Ross McKitrick , September 2016
Canada has had a troubled history of governments pursuing megaprojects that entail large losses of taxpayer money, leading politicians later to bemoan the fact that the project should never have been undertaken. Would better advance assessment avoid such losses? This paper looks at the question in the context of the history of three energy-related megaprojects in Saskatchewan in the 1980s: the NewGrade Heavy Oil Upgrader, the Bi- Provincial Heavy Oil Upgrader and rural gasification, respectively the Ugly, the Bad and the Good. The two upgraders were undertaken at a time of serious economic malaise in the province. The desire to build the economy and create sustainable jobs may have blinded political leaders to the reality that these projects did neither, at least at the time they were being built and for the first decade of their existence. The rural gasification initiative had much more sound economic rationale and a more defensible role for the government.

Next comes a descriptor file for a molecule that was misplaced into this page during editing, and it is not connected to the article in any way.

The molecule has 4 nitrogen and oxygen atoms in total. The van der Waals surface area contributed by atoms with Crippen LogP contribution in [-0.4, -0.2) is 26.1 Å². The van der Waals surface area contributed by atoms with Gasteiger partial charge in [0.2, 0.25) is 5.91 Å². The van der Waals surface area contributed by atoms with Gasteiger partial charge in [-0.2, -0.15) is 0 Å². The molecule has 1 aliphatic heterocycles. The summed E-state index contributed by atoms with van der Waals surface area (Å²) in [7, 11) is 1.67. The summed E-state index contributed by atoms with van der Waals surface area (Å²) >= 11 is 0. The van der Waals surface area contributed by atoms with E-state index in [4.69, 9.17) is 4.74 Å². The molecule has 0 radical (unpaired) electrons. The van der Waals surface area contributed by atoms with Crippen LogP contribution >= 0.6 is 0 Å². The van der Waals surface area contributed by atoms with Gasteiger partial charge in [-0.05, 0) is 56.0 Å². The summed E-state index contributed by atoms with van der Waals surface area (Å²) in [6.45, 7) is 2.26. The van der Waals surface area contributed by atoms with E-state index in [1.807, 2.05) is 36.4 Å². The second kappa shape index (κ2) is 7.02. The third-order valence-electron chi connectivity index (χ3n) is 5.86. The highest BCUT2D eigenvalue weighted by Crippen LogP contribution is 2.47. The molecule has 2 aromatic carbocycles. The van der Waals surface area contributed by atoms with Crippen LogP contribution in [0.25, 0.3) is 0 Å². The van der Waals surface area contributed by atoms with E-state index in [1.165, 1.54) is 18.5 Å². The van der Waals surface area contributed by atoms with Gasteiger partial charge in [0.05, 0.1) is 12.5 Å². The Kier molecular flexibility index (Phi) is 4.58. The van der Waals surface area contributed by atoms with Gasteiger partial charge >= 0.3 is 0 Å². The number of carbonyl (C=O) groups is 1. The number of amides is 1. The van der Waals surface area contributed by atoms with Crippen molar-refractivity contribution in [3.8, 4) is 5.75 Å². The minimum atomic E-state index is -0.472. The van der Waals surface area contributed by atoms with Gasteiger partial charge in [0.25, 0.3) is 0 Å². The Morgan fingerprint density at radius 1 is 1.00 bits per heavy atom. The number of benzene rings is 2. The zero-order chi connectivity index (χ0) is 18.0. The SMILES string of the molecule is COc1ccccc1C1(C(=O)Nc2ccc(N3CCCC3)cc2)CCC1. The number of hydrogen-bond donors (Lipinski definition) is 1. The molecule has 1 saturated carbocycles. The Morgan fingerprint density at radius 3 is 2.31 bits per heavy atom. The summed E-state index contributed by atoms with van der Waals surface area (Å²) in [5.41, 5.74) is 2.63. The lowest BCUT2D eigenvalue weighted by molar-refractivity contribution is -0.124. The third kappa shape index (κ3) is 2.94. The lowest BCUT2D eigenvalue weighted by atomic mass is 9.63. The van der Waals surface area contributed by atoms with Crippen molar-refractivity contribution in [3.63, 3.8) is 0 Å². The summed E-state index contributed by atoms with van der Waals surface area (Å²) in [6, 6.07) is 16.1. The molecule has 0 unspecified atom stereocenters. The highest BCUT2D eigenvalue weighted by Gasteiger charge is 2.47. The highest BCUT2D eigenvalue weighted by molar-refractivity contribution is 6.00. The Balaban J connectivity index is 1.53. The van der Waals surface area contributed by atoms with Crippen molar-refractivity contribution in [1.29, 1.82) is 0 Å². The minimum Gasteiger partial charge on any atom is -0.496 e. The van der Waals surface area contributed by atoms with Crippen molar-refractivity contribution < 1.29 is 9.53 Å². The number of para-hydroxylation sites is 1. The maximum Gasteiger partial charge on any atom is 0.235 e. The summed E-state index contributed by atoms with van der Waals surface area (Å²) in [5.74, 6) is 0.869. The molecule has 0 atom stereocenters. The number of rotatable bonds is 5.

The history of the projects and their varied institutional structures yields a number of simple economic tests that should be applied to public projects, which I call the sand test and the couch test. The two tests provide an intuitive check on the reasoning often invoked on behalf of public megaprojects. These tests indicate that Saskatchewan should not have pursued the NewGrade Upgrader when it did, that the Bi-Provincial Upgrader had a better rationale but would likely not have passed at least one of the tests of reasonableness, and that rural gasification was a sound idea that has likely yielded net benefits for the province.